Waxing & musings. Thirteen years have passed since the Kennedy Center named a working jazz musician (Benny Carter) as one of its esteemed annual honorees. This past week the Kennedy Center turned again to the jazz world by announcing that Dave Brubeck would be saluted at its 2009 gala on December 6th (which coincidentally is Dave's 89th birthday!).
According to the Kennedy Center press release, "Dave Brubeck helped ease jazz into the mainstream, married spontaneity with classical rigor, made unlikely time signatures irresistible, and he made very serious music swing."
Hats off to the Kennedy Center for recognizing a master who has devoted his life to jazz and for deciding to make jazz and jazz history significant again. What's more, jazz will wind up in American living rooms when the gala is aired on CBS during the holidays. We only hope that the Kennedy Center's newfound recognition of jazz at the honoree level is the start of an enduring trend by the institution and Washington, D.C., in general. Many of today's living jazz legends are simply too humble and proud to make a fuss about being ignored or excluded.
Eddie Locke (1930-2009), an educator and session drummer favored by Coleman Hawkins, Duke Ellington, Roy Eldridge and other jazz legends during their revival years in the 1960s and 1970s, died last week in Ramsey, N.J. He was 79.
Locke was a superb old-school timekeeper who understood exactly what jazz headliners needed—a rock steady beat and a sharp cymbal. As a result, Locke was repeatedly selected by Hawkins for recordings in the 1960s.
Two of my favorite Hawkins-Locke dates can be found on one CD download, Coleman Hawkins: On Broadway. The download includes Good Old Broadway and Coleman Hawkins Plays Make Someone Happy, both recorded in 1962. Or dig Hawk and Locke together on Make Someone Happy, which sounds spectacular as an iTunes download.
Four Brothers. While researching my Four Brothers: Together Again! post last week, I came across this doozy...
Sonny Rollins. Last week Bret Primack celebrated Sonny Rollins' 79th birthday by posting video he taped while interviewing Sonny recently on a wide range of topics. Revealing stuff...
Woody Herman. Here's further evidence that all Woody Herman orchestras were good. This clip is from 1964. Dig Woody step in and out of the section to maximize the reed effect.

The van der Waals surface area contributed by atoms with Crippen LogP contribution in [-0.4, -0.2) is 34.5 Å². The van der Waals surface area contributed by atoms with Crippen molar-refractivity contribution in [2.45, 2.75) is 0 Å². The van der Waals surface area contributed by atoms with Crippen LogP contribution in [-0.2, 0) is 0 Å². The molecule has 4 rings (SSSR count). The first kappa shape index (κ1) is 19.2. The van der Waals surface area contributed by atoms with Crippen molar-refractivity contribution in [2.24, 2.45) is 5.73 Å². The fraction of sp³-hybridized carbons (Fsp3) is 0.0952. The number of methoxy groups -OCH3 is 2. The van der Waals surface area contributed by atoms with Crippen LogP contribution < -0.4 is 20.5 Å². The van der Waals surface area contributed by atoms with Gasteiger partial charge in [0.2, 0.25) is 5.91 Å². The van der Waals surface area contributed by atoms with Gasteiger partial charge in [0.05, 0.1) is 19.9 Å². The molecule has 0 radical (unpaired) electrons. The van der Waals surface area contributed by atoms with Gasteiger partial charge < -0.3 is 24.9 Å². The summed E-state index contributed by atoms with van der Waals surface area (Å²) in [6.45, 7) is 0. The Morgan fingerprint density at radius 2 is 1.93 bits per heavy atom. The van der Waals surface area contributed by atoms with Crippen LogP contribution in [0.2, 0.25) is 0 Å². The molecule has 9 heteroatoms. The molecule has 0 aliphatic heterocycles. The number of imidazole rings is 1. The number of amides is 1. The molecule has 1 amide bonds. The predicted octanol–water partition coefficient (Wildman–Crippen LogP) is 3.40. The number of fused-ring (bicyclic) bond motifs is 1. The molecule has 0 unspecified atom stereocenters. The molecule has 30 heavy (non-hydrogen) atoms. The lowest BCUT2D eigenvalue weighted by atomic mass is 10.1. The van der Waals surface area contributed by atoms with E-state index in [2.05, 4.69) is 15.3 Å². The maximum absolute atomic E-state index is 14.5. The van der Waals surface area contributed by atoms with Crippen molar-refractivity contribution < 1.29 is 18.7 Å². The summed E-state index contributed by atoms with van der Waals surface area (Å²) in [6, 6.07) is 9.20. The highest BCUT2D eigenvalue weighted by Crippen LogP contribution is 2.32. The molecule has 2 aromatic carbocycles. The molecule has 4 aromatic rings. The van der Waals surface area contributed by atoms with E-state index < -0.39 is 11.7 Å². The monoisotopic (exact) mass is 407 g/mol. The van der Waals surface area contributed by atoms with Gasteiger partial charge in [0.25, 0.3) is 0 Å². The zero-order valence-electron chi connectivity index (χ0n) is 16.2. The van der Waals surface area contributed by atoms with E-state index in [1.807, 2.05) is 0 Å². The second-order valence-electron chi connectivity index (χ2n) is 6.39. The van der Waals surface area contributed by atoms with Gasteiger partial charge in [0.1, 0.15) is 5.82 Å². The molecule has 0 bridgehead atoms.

CD Discovery of the Week: Jazz has deep holy-roller roots. Musicians who have channeled the church include pianists Horace Silver, Bobby Timmons and Billy Taylor. Each adapted gospel slightly differently but all did so for rousing effect. But there's also a tender side to gospel, which pianist Mary Lou Williams embraced on Black Christ of the Andes. Now Cyrus Chestnut on Spirit, his new solo piano CD, expounds on the beatific shadings of gospel music.
Chestnut, 46, knows from what he plays. His father was a church organist and his mother led the church choir. At age six, Chestnut began playing piano at Mount Calvary Baptist Church in Baltimore, his family's place of worship. What's different about Chestnut's approach to gospel music is that he hears the pastoral gentleness of gospel music and the nurturing quality of the music.
Spirit is one pretty album, and you get to hear a raw openness and feeling in Chestnut's playing. As you listen, you can't help but feel as though you've been invited over to dinner at the Chestnut home. It's that intimate. There are a handful of traditional songs on the album as well as an original and a few standards, like Horace Silver's Peace, Duke Ellington's Come Sunday and Paul Simon's Bridge Over Troubled Water.
No matter your faith, this album will melt whatever turmoil you faced during the week and make you realize how graceful gospel music can be in Chestnut's hands.
Cyrus Chestnut's Spirit is available as a download at iTunes and Amazon and is available on CD here and at other online retailers.
Oddball Album Cover of the Week: Once again, never underestimate the value of those three-martini lunches creative directors favored in the 1950s. This puppy was designed for EmArcy Records in 1956. The band playing on Out on a Limb included some of the best West Coast players of the period—once they managed to pluck their axes from the branches.
Followup: Two Sundays ago, I featured Jimmy Scott's Falling in Love Is Wonderful. In my post, I noted "Jimmy looked as though he just finished strangling the model." Reader Andrew Cartmel e-mailed me the following: